A group of Lake Forest College students created comprehensive marketing plans and strategies for three local businesses to help them grow.
"I don't think you realize until you've opened a business what's really involved and these students are getting a taste of that, which is a wonderful experience," said Darlene Jaffke, assistant professor in the Department of Economics and Business.
The semester-long real-world project was part of her entrepreneurial marketing course and the first time that the City of Lake Forest and Lake Forest College worked together through the college's curriculum and the city's Business Accelerator, an incubator that started in October 2012.
"It started because I personally just wanted to pull the students and integrate and involve them with the city," Jaffke said. "Why not put individuals and businesses that are struggling to become a profitable success along with these students who are trying to basically learn about how to run a business and the whole operations of a business."
Jaffke said she began working with Lake Forest Economic Development Coordinator Susan Kelsey about a year ago. Kelsey said the city selected businesses that they thought would work well with students and could offer different types of marketing campaigns: retail, brand and technology.
The businesses chosen were The Zen of Slow Cooking, a website and blog started by two moms that helps individuals learn how to use a slow cooker and advocates whole foods and mindfulness as ingredients; Cloud Business Partners, which provides educational services for retailers of cloud services from IBM; and Kidsmarter, a self-funded and single-employee company that designs educational apps for preteens.
"I think that all these students really picked up on the little nuances of each business. I think this is the epitome of local business, developing an ecosystem for local business to work with local resources," Kelsey said.
Nine students were split into groups of three and paired with a business. Students researched the businesses' market competitors, unique missions and identities, key benefits and weaknesses and current marketing strategies.
"Typically the business owners aren't 22 years old, so pairing them up with these students that have all these things at their disposal and no fear, it's a win-win. It's a very cool matchup. The students have tremendous amounts of respect for these business owners," Jaffke said.
Students brainstormed and outlined a variety of marketing strategies for print and online, such as blogs, Twitter, Facebook, email blasts, trifold brochures and pamphlets, postcard mail pieces, youtube videos and much more.
The groups also helped each company better express its individual missions and messages by reworking slogans and graphics.
"They were really nice and really easy to work with," student Abby Fliss said about the owners of The Zen of Slow Cooking. "We hoped to really kind of get them a good overall theme that they can use that would be versatile and create a lot of buzz and help them reposition different target markets by doing things with their website, social media and print marketing strategies as well."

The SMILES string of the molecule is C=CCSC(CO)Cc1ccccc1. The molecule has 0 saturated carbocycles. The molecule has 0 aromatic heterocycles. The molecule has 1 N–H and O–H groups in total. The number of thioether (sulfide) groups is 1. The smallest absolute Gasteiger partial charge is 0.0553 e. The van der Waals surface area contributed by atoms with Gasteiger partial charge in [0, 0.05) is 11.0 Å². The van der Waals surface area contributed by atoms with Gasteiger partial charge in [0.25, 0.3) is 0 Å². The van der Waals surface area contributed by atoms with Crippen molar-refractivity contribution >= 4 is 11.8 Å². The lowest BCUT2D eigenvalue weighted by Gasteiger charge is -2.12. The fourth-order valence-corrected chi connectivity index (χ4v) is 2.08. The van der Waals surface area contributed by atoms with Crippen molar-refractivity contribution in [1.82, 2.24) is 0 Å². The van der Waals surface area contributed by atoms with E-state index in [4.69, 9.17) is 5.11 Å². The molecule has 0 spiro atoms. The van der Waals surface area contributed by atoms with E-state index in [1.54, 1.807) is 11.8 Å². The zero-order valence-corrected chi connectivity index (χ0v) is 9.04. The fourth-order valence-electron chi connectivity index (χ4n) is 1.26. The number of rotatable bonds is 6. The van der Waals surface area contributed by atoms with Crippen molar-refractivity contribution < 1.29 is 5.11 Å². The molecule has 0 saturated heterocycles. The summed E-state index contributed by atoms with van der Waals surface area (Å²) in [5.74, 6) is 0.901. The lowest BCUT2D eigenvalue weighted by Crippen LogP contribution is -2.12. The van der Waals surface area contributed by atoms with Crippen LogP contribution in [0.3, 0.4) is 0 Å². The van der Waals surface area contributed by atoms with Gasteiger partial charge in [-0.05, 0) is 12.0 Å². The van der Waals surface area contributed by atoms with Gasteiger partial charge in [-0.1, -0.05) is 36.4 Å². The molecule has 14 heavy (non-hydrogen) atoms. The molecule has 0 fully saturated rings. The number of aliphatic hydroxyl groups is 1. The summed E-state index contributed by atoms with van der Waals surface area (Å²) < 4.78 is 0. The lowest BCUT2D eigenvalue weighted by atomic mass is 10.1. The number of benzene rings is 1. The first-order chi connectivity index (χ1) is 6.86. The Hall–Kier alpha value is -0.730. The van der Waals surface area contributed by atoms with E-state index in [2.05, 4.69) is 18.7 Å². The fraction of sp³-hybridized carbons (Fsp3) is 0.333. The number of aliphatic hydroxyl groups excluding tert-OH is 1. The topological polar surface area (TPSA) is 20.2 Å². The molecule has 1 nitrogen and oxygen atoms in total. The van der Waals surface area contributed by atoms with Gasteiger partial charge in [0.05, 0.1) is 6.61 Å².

Fliss also said she found the project to be a great hands-on experience and something that every student pursuing business should do.
"It will definitely help me when I go into the job search and whole interviewing process," Fliss said.
The business owners also said they found it to be rewarding and fun to work with the students and learn things from a different perspective.
"The students have a lot of energy and enthusiasm and they put a lot of effort into their work," said Alejandra Peres, founder of Kidsmarter. "As a solo business owner, you get to open your mind to all their ideas and I especially like to work with students because they're innovators, open-minded, creative and not afraid to suggest something that I have not considered."
Meg Barnhart and Jane McKay, co-creators of The Zen of Slow Cooking, said the students' research about the market and competitors was helpful.
"My interest in really working with them was to get their swat analysis. I thought the work they did in giving us information about the business in general where we sell was useful, and I think it's really important in any young business to really understand how you can work intentionally with technology," Barnhart said.
Jaffke's class presented its comprehensive marketing reports last week to parents, friends and members of the community.
"I think it's a great vehicle to active a partnership between the college and the business community," resident Joe Paulsen said.
"I think it's a great opportunity for allowing students to connect with local businesses and gain the practical experience which I think a lot of the students are looking for," said Lauren Sanford, a junior at the college.
Jaffke plans to expand the course in the fall 2014 to include a minimum of 18 students and six businesses. She also hopes to have an entrepreneurship minor approved by then.
"It's on the books for next fall. There's nothing but positive things to say about the relationships that the students developed and all the wonderful things they learned from the business owners. The project opened their eyes to what it takes to run a business and all of the intricacies," Jaffke said.
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